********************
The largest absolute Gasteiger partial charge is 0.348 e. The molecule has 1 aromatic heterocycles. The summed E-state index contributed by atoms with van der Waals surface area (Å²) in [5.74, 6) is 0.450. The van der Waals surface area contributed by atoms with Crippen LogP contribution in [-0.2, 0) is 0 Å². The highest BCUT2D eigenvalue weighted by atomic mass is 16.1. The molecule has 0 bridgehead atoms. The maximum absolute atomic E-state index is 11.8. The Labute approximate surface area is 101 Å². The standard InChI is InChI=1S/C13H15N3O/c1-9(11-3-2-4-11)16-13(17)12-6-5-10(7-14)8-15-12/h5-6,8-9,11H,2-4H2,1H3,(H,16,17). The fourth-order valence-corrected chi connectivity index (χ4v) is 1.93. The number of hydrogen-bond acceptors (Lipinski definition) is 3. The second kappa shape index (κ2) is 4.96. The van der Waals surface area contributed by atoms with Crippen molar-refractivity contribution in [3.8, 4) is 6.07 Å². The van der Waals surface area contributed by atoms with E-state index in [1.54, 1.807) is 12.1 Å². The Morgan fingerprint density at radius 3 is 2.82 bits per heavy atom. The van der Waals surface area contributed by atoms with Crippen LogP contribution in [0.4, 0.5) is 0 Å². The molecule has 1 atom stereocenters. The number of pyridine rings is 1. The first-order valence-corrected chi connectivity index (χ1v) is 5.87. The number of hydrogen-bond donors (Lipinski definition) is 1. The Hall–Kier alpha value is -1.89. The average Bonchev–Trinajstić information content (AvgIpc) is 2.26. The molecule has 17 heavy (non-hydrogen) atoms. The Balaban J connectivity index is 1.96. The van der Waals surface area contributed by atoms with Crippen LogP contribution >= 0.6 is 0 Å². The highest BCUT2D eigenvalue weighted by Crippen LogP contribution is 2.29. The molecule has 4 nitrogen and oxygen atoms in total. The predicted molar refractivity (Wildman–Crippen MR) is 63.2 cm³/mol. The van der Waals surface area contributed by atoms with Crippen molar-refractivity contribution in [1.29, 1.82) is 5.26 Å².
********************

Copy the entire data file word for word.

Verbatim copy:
The largest absolute Gasteiger partial charge is 0.348 e. The molecule has 1 aromatic heterocycles. The summed E-state index contributed by atoms with van der Waals surface area (Å²) in [5.74, 6) is 0.450. The van der Waals surface area contributed by atoms with Crippen LogP contribution in [-0.2, 0) is 0 Å². The highest BCUT2D eigenvalue weighted by atomic mass is 16.1. The molecule has 0 bridgehead atoms. The maximum absolute atomic E-state index is 11.8. The Labute approximate surface area is 101 Å². The standard InChI is InChI=1S/C13H15N3O/c1-9(11-3-2-4-11)16-13(17)12-6-5-10(7-14)8-15-12/h5-6,8-9,11H,2-4H2,1H3,(H,16,17). The fourth-order valence-corrected chi connectivity index (χ4v) is 1.93. The number of hydrogen-bond acceptors (Lipinski definition) is 3. The second kappa shape index (κ2) is 4.96. The van der Waals surface area contributed by atoms with Crippen molar-refractivity contribution in [3.8, 4) is 6.07 Å². The van der Waals surface area contributed by atoms with E-state index in [1.54, 1.807) is 12.1 Å². The Morgan fingerprint density at radius 3 is 2.82 bits per heavy atom. The van der Waals surface area contributed by atoms with Crippen LogP contribution in [0.4, 0.5) is 0 Å². The molecule has 1 atom stereocenters. The number of pyridine rings is 1. The first-order valence-corrected chi connectivity index (χ1v) is 5.87. The number of hydrogen-bond donors (Lipinski definition) is 1. The Hall–Kier alpha value is -1.89. The average Bonchev–Trinajstić information content (AvgIpc) is 2.26. The molecule has 17 heavy (non-hydrogen) atoms. The Balaban J connectivity index is 1.96. The van der Waals surface area contributed by atoms with Crippen LogP contribution >= 0.6 is 0 Å². The highest BCUT2D eigenvalue weighted by Crippen LogP contribution is 2.29. The molecule has 4 nitrogen and oxygen atoms in total. The predicted molar refractivity (Wildman–Crippen MR) is 63.2 cm³/mol. The van der Waals surface area contributed by atoms with Crippen molar-refractivity contribution in [1.29, 1.82) is 5.26 Å².